Escambia to vote to clean up Saufley Landfill

Written by

Jamie Page, Pensacola News Journal

Escambia County commissioners tonight will vote on a contract to cleanup and close the abandoned Saufley Field Landfill.

Panhandle Grading & Paving Inc. is the low bidder set to get the $5,996,026 contract. However, the bids in general came in considerably higher than the county expected, so the project will not be able to reduce the size of the mound of waste quite as low as initially anticipated, said County Administrator Randy Oliver.

On that note, there could be a sudden twist to this issue at tonight’s meeting.

As proposed, the project will involve building a stormwater holding pond, drainage, installing a proper cap on the mound, and removing a portion of the 130-foot mound, which sits on the edge of a residential neighborhood long plagued by the contamination the landfill has caused.

However, for the roughly $6 million the county is set to spend on the project, it would reduce the mound’s height to 111.5 feet on the front elevation, and 126 feet on its rear, said County Engineer Joy Blackmon.

At this morning’s agenda review meeting, Commissioner Grover Robinson IV said the majority of the money is going to be spent on shaving down the height of the mound.

He feels that if the project will only achieve a reduction of the mound by about four feet on one end, and the highest part of the mound would still remain at 126 feet, then he feels it’s not worth the additional money to try and reduce its size. He would rather see the mound capped off as it stands, which would avoid stirring up toxic materials inside the mound that have caused residents health problems.

“For the amount of material we are able to take down at $6 million, for a couple of extra feet to come down, which is not going to really be that noticeable one way or another, I think we could spend that $4 million more wisely,” Robinson said.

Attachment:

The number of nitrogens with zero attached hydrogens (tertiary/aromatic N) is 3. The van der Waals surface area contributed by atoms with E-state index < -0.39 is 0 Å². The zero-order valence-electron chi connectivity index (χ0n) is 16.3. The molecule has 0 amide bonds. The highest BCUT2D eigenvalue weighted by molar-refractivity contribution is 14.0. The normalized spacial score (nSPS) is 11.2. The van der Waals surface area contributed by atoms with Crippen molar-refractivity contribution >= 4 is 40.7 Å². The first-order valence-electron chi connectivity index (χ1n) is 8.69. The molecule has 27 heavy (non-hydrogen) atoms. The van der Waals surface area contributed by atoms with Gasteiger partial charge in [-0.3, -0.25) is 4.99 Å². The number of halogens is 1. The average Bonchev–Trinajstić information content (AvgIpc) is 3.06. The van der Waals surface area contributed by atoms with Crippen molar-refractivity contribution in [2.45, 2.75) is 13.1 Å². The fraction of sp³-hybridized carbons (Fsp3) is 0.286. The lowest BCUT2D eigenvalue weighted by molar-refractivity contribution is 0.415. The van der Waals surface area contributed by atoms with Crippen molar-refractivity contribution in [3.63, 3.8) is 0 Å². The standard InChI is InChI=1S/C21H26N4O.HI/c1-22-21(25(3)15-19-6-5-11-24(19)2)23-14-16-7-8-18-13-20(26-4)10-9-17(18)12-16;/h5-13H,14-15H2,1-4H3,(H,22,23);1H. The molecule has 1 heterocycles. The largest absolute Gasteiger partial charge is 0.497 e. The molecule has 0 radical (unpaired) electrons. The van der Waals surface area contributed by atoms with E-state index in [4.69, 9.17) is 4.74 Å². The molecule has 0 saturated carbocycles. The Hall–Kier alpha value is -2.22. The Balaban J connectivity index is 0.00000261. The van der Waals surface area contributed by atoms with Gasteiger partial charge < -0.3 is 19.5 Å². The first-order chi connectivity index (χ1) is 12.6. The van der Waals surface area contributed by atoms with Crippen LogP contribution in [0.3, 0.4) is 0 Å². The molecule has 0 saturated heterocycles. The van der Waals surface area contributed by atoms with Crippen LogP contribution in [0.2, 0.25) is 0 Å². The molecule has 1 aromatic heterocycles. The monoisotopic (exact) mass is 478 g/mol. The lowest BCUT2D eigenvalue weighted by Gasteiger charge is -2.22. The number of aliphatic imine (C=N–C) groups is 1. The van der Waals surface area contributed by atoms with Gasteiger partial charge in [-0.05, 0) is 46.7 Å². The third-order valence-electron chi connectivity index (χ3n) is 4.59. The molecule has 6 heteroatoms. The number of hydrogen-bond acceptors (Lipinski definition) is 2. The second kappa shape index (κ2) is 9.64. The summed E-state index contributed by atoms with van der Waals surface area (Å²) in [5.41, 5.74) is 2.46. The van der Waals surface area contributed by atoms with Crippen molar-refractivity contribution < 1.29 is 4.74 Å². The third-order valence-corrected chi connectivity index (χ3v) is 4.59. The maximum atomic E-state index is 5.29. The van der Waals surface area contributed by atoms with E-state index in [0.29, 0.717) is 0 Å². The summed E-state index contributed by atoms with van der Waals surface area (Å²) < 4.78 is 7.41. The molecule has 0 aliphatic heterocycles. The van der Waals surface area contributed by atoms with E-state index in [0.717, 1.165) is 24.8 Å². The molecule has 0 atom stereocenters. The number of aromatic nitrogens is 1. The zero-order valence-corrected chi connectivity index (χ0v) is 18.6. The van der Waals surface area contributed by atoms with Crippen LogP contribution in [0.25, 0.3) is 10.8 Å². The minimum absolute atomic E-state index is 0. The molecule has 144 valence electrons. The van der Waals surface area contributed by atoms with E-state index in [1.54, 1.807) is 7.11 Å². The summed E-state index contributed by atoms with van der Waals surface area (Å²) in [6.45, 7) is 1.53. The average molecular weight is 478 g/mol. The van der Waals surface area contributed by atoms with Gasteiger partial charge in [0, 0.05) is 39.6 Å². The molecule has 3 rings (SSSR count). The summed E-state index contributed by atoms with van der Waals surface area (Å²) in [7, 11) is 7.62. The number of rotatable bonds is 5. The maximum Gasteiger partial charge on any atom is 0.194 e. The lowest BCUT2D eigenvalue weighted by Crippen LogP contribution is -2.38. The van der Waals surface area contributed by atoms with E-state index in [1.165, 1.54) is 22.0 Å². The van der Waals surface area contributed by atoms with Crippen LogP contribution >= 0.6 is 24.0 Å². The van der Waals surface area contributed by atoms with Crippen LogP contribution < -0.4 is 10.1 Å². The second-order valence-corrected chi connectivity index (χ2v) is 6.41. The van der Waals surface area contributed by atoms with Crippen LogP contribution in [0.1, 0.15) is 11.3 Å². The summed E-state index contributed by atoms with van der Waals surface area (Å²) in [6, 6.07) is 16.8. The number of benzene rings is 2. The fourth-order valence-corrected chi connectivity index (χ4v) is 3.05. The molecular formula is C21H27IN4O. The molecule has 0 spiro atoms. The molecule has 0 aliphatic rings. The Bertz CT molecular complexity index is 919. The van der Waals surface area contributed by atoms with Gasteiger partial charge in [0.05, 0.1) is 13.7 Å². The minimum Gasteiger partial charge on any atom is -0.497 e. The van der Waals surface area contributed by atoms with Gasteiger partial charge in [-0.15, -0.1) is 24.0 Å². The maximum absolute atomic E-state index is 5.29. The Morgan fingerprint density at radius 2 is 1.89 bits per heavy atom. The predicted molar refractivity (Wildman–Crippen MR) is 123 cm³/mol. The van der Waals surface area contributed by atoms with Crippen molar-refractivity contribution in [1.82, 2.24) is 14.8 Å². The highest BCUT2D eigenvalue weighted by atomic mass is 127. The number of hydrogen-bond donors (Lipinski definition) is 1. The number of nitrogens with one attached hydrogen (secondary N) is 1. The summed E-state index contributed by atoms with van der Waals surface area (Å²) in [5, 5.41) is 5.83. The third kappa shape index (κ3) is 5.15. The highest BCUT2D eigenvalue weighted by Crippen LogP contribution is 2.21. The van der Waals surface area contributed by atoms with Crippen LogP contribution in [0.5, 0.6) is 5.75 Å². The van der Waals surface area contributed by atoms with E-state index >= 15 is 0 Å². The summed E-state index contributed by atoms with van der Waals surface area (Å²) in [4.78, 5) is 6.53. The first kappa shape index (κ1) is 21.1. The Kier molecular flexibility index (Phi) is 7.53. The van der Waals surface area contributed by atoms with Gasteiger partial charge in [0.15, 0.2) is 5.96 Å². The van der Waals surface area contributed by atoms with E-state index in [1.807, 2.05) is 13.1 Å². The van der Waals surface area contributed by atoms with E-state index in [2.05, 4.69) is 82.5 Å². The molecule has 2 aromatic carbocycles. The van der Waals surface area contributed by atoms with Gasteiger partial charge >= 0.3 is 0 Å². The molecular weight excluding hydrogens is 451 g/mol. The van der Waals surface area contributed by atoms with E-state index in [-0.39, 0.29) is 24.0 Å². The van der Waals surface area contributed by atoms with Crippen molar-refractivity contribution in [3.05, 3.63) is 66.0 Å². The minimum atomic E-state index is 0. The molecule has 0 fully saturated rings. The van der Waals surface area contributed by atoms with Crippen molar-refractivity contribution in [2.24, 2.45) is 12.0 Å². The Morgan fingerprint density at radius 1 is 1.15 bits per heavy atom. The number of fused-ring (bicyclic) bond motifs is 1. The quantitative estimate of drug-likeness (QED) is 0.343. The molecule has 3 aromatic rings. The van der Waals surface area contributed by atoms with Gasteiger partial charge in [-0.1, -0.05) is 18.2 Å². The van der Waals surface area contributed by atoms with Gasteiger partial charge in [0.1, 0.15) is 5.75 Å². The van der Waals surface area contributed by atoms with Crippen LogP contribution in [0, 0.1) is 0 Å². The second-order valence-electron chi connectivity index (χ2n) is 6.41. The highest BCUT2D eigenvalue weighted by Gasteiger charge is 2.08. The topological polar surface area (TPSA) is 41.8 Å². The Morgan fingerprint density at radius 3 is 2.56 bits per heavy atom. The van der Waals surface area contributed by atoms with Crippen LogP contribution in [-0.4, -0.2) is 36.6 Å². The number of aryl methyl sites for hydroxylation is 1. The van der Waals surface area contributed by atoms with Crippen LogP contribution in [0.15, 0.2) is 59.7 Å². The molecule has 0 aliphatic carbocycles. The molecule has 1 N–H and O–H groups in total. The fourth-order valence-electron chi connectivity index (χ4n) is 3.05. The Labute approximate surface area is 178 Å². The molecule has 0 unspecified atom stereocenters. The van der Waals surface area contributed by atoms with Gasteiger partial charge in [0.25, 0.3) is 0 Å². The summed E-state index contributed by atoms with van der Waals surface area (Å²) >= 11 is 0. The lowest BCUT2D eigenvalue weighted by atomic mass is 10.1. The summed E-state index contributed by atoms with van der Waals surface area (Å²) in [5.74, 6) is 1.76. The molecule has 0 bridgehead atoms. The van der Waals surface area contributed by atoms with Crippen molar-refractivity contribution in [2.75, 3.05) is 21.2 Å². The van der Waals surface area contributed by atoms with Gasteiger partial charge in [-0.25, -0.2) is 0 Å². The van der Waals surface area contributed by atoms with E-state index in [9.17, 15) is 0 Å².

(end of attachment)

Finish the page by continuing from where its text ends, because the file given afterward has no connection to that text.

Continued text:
“You could do work in places where we are trying to get roadwork done. At the end of the day, all we are going to do is throw a bunch of money down a hole to go from 130 to 126 feet. We won’t get a whole lot for our money that way. I support capping it where it stands.”

Commissioner Wilson Robertson, whose district includes Saufley Landfill, has been fighting to get the site cleaned up, capped and properly closed since he took office. He took issue with Robinson’s statements.

He said residents’ suffering of health effects from the landfill, coupled with the federal government’s intentions of turning the neighboring Saufley air space into a high-tech commerce park, are reasons enough to support the $6 million contract award tonight.

“We have been fighting this battle for years and I don’t know why this has to come up every time Saufley Landfill is mentioned,” Robertson said. “The neighbors out there deserve this. If it was in your neighborhood I think you would want it to be aesthetically suitable. I plead with you let’s please not do that (referring to Robinson’s proposal).”

Robinson asked Blackmon to prepare some figures for tonight’s meeting so commissioners will know how much of the project will go toward waste removal alone so they can determine whether it’s worth the additional money.

Commissioner Kevin White also asked for the same figures.

Commissioner Gene Valentino said he recently talked to a high-ranking Navy official who stressed to him that the mound needed to be reduced as much as possible for the sake of the military’s plans for the air field there. Valentino defended Robertson’s points.

“We are obligated to do something not only for economic development but for our military,” Valentino said.

Grover Robinson responded that “if you want to influence economic development, we can take that other $3 or 4 million and spend it differently. It is our job to evaluate these things to ensure they are the best value for the citizens.”

Robertson said he thought Robinson was mistaken about the savings that could be achieved by capping it. He thought that most of the money would be spent on the drainage, pond, cap and other elements and that it would not save much by abandoning the reduction of the mound.

Judy Jones, who lives near the landfill, is admittedly “on the fence” about this issue.

“Whatever they decide should be in the best interest of the area citizens,” Jones said. “It is still a potential danger to everybody who lives there. That’s why I am on the fence. We know what we have right now. Do we open it up, which could create more health issues, or do we leave it alone and cap it?

“I am sure we would all like to see the whole thing gone and all of the toxic stuff disposed of properly, but since that is not going to happen I guess we have to go with the lesser of the two evils. I just hate that they are reneging on their promise.”

 

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